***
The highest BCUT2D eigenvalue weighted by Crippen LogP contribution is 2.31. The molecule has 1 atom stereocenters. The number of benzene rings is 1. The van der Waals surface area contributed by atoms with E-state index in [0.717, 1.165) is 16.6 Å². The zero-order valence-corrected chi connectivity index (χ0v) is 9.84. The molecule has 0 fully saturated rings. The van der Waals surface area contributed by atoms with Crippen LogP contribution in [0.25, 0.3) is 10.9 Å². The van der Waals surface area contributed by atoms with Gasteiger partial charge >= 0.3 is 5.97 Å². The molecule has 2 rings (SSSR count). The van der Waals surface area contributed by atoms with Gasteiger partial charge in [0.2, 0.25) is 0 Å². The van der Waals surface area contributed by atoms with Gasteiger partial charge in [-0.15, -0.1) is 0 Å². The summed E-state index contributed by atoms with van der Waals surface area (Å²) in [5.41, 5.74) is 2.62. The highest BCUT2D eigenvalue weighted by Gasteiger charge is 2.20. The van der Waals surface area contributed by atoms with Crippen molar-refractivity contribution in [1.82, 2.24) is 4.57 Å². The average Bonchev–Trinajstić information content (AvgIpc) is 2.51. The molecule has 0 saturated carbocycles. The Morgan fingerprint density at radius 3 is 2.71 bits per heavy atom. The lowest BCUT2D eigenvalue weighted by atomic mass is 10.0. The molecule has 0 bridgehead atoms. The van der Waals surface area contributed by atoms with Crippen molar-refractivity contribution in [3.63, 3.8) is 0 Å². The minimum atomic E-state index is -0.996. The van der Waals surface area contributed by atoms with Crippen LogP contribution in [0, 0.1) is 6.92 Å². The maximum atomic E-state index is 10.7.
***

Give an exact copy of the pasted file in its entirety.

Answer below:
The highest BCUT2D eigenvalue weighted by Crippen LogP contribution is 2.31. The molecule has 1 atom stereocenters. The number of benzene rings is 1. The van der Waals surface area contributed by atoms with E-state index in [0.717, 1.165) is 16.6 Å². The zero-order valence-corrected chi connectivity index (χ0v) is 9.84. The molecule has 0 fully saturated rings. The van der Waals surface area contributed by atoms with Crippen LogP contribution in [0.25, 0.3) is 10.9 Å². The van der Waals surface area contributed by atoms with Gasteiger partial charge >= 0.3 is 5.97 Å². The molecule has 2 rings (SSSR count). The van der Waals surface area contributed by atoms with Gasteiger partial charge in [0.2, 0.25) is 0 Å². The van der Waals surface area contributed by atoms with Gasteiger partial charge in [-0.15, -0.1) is 0 Å². The summed E-state index contributed by atoms with van der Waals surface area (Å²) in [5.41, 5.74) is 2.62. The highest BCUT2D eigenvalue weighted by Gasteiger charge is 2.20. The van der Waals surface area contributed by atoms with Crippen molar-refractivity contribution in [1.82, 2.24) is 4.57 Å². The average Bonchev–Trinajstić information content (AvgIpc) is 2.51. The molecule has 0 saturated carbocycles. The Morgan fingerprint density at radius 3 is 2.71 bits per heavy atom. The lowest BCUT2D eigenvalue weighted by atomic mass is 10.0. The molecule has 0 bridgehead atoms. The van der Waals surface area contributed by atoms with Crippen molar-refractivity contribution in [3.63, 3.8) is 0 Å². The minimum atomic E-state index is -0.996. The van der Waals surface area contributed by atoms with Crippen LogP contribution in [0, 0.1) is 6.92 Å². The maximum atomic E-state index is 10.7.